I first went to the public school in the neighborhood where I lived, and my mother had a talk with the principal and said that Jack, here, is professional actor and there will be times when he would not be in school. "He'll make up the work, but he won't be here for maybe a day or two, or an hour or two; whatever. Will that be acceptable?" And they said, "Oh, absolutely not! Are you crazy? When you go to school here, you go to school!" So we told this to Miss Foley, and she said, "Don't worry about it. All the professional kids come downtown and go to high school at Mundelein Cathedral High School" which was then called that after the late Cardinal Mundelein. It was a Catholic high school. And she said, "The nuns over there understand that stuff and they'll let you be out of school when you want to and you can make it up when you can, just as long as you do make it up." So it was not unusual, for example, for me to get a call over the loud speaker at the high school - "Jack Bivans, report to the office." And the kids at school would roll their eyeballs in the classroom and they'd know, "Well, we won't see him for a while." In other words, "The lucky pup was getting out of school." So I'd go downstairs to the office, to Sister Mary Adeline, who was the Mother Superior. She'd say, "Your mother just called. You're supposed to be over at NBC at two o'clock. Do you have any money?" And I'd say, "No." And she'd say, "Well, here's a couple of bucks." She'd reach in her cassock and come up with a couple of dollars and give it to me and then I would take a cab over to NBC. Sometimes I'd be back later that day, but most the time not until the next day, or maybe a couple of days later. She wouldn't care. I'd give her the two bucks back then and thank her very much, and that's the way it worked.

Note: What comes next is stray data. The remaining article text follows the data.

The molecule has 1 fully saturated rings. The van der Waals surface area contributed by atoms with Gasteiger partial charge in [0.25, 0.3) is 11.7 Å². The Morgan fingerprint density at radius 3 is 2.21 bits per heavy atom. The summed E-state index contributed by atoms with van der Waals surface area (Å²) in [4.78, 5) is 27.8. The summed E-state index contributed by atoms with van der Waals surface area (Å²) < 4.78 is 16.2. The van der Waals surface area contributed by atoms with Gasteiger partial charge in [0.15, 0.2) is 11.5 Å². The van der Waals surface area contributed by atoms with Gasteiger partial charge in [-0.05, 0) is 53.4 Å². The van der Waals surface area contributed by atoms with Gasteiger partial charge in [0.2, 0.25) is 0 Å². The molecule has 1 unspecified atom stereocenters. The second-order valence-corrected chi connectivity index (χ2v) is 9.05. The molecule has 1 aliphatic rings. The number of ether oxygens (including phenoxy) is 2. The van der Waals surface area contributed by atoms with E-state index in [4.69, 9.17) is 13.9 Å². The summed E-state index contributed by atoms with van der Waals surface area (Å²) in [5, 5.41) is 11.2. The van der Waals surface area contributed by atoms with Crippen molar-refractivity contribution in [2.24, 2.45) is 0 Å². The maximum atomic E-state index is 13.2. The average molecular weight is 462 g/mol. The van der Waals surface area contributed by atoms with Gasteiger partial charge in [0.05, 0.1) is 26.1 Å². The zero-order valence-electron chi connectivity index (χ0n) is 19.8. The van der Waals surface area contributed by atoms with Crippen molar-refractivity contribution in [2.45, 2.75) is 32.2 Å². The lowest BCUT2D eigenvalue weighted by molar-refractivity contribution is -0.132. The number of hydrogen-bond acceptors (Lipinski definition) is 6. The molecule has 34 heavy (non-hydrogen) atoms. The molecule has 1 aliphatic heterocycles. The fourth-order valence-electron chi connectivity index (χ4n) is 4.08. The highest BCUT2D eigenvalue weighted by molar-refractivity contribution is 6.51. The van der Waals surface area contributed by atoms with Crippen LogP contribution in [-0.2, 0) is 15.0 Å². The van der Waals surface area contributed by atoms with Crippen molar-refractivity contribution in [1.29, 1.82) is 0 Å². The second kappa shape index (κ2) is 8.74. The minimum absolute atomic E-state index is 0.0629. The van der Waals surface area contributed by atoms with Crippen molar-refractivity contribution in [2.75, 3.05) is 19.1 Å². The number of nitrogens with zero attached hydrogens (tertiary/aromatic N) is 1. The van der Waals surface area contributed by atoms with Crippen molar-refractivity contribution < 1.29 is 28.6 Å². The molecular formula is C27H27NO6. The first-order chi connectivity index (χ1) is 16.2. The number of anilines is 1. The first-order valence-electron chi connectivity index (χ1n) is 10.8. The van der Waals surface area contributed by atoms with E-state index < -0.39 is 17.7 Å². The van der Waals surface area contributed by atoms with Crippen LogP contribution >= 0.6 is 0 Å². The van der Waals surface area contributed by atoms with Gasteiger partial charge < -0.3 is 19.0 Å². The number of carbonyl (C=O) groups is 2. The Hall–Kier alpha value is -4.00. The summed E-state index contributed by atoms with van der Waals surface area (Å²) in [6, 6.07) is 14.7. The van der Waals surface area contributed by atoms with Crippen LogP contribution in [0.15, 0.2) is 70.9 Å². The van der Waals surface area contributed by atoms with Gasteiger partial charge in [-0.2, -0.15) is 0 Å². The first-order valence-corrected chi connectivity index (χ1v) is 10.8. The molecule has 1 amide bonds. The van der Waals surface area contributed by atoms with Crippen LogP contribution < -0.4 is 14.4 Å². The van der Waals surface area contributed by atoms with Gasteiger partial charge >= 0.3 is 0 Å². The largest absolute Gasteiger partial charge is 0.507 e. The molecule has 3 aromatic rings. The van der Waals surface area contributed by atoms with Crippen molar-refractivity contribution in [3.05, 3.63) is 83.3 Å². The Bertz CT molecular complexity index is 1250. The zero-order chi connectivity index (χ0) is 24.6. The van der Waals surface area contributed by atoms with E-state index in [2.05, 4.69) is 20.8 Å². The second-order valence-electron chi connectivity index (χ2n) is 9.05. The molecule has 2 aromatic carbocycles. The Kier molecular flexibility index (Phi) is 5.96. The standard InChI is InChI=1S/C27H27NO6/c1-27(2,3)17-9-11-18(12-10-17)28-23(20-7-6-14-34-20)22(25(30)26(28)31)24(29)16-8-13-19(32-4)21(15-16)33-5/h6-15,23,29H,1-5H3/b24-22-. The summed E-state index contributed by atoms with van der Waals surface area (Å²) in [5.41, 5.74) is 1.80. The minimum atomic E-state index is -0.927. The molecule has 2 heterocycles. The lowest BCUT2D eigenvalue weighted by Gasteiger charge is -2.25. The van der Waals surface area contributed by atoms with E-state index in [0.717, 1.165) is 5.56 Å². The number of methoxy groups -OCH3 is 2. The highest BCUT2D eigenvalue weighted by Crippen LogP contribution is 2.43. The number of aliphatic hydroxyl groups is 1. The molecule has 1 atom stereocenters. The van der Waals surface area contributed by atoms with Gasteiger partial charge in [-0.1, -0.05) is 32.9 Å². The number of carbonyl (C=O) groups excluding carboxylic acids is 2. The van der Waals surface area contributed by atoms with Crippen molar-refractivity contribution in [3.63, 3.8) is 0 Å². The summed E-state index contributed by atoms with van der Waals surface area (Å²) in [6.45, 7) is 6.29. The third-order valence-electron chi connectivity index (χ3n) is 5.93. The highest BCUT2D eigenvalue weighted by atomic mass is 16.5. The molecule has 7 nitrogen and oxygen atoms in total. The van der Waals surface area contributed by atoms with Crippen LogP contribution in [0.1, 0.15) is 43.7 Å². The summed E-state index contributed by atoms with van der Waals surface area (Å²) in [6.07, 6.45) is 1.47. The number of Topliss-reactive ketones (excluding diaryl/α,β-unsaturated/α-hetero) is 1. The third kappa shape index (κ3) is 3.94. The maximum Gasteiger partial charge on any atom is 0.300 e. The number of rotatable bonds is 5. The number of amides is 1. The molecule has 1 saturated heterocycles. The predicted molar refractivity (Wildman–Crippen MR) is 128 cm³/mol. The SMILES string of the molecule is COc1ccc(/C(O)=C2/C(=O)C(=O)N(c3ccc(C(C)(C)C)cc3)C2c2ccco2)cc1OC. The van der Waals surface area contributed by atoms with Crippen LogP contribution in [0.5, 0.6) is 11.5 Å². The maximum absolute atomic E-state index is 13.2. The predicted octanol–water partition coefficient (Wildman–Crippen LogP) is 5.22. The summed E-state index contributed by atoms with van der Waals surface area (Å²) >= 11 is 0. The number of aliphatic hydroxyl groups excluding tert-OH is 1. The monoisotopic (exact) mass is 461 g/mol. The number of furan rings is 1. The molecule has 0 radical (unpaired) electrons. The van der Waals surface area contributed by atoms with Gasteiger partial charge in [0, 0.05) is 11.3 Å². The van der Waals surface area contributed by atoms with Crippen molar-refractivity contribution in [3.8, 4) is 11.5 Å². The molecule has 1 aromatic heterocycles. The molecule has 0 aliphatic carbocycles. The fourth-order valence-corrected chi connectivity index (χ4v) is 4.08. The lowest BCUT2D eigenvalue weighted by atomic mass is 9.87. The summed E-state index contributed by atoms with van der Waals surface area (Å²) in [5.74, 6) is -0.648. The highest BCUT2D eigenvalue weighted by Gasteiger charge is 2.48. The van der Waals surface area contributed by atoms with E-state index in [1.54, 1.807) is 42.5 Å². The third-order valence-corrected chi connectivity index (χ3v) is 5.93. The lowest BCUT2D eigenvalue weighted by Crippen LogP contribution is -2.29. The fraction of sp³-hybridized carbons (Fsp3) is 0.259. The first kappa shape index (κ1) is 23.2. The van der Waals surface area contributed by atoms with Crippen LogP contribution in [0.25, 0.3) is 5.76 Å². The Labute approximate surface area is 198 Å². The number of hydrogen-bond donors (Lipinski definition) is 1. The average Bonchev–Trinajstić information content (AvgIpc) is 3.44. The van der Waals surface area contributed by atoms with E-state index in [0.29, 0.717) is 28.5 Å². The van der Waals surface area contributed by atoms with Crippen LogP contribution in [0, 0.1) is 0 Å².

It was hard to make up the schoolwork. I was a terrible high school student.
I liked drama and English classes, but I hated things to do with mathematics. That's why it was so funny when we got our diplomas in high school. They had a Mass and all the teachers were there. The parents were there and the kids were there; and we were supposed to go up on the alter and get our diplomas from the Cardinal,  who then, was Cardinal Stritch.
And we knelt down in front of the Cardinal and kissed his ring! Then his assistant handed the student a blue box that had the diploma in it. And he handed me mine and I went back to my pew where I was sitting and I naturally opened the box right away - well you want to see your diploma. I looked in there and there was no diploma! Nothing; the box is empty! I quickly closed it for fear that somebody sitting alongside with me would see that mine was empty!

So later I went to the teacher in my room and said, "I don't have a diploma!"  And she said, "I know; you didn't graduate." I said, "Why didn't I graduate?" She said, "You flunked second year Latin. You don't have enough credits." I said, " Well, what do I do?"
She said, "You go to night school this summer, get a credit, we don't care what the credit is; just get a credit, and then come back here with that credit and we'll give you your diploma." So I went to school that summer, at night school, 'cause I was working all day, most of the days. I took trigonometry, which I didn't understand then and I don't understand today. But anyway, I got the credit and brought it back to her and she gave me the diploma. And that's how I graduated from Mundelein Cathedral High School, later called Holy Name Cathedral. Now, it's no longer a school. It was at Chicago Avenue and Wabash.

Next chapter: War time acting

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Cardinal Stritch